Developing the required culture of assertive communication also is challenging. Although recognizing that there is a proper time to debate and a proper time to execute, the inherent reticence of many service members to verbalize their concerns and insight dictates that leaders seize every possible opportunity to convey the value of appropriate subordinate communication, particularly when that perspective is new or counter to established thinking. As the former chairman of the Joint Chiefs Gen. Peter Pace recently remarked, “One of the things I most valued was having someone at the table say, ‘I see it differently.’ The decision didn’t always end up their way, but they were always welcome at the table.” Public encouragement of the process of sharing thoughtfully different perspective, emphasizing the end-state rationale of well-informed decisions rather than incorporation in every case of the views provided, is immensely helpful in lowering the threshold for communication and establishing the required culture.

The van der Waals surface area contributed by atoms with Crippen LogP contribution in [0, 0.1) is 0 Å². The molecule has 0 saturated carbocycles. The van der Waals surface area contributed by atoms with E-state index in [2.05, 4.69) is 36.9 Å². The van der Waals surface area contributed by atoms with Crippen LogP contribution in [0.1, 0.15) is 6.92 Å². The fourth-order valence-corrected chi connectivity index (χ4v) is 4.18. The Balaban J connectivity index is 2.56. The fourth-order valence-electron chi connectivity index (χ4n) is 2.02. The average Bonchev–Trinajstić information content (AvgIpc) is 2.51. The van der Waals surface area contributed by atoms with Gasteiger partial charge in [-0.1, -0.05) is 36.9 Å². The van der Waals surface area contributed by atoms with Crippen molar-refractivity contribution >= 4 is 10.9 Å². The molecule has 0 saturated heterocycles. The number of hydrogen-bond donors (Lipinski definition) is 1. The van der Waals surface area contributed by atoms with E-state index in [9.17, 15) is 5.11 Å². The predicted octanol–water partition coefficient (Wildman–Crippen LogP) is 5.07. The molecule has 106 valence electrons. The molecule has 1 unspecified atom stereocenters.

Contemporary events speak strongly to the far-reaching consequences associated with the risks senior leaders take, emphasizing the value of refining and upgrading these skills over the course of a career. In hindsight, for example, it’s clear that portions of the initial Iraq war planning reflect a number of the cited planning biases and absence of the highlighted risk controls, and Navy Secretary Donald Winter’s recent public expression of frustration regarding the damaging “culture of over-optimism” creating havoc within our shipbuilding programs further underlines the broad impact of these issues at senior levels. Expertise in making decisions under uncertainty is at a premium in senior positions precisely because these kinds of high-stakes issues are often in play.

Decisions at senior levels are also consistently challenging because of the longer time horizons considered. Strategic decisions, for example, are informed by a range of possible futures and subject to what Nassim Taleb in his popular book refers to as the “black swan problem” — the issue of not knowing what we don’t know. (Taleb cites the people of the Old World who were unaware of black swans before the discovery of Australia as the basis for the name.) In a world that features a remarkable proliferation of threats and potential adversaries with access to the most current commercial technologies and, in some cases, to extraordinarily lethal weapons, the possible consequences of a security black swan — the next 9/11 — are substantial.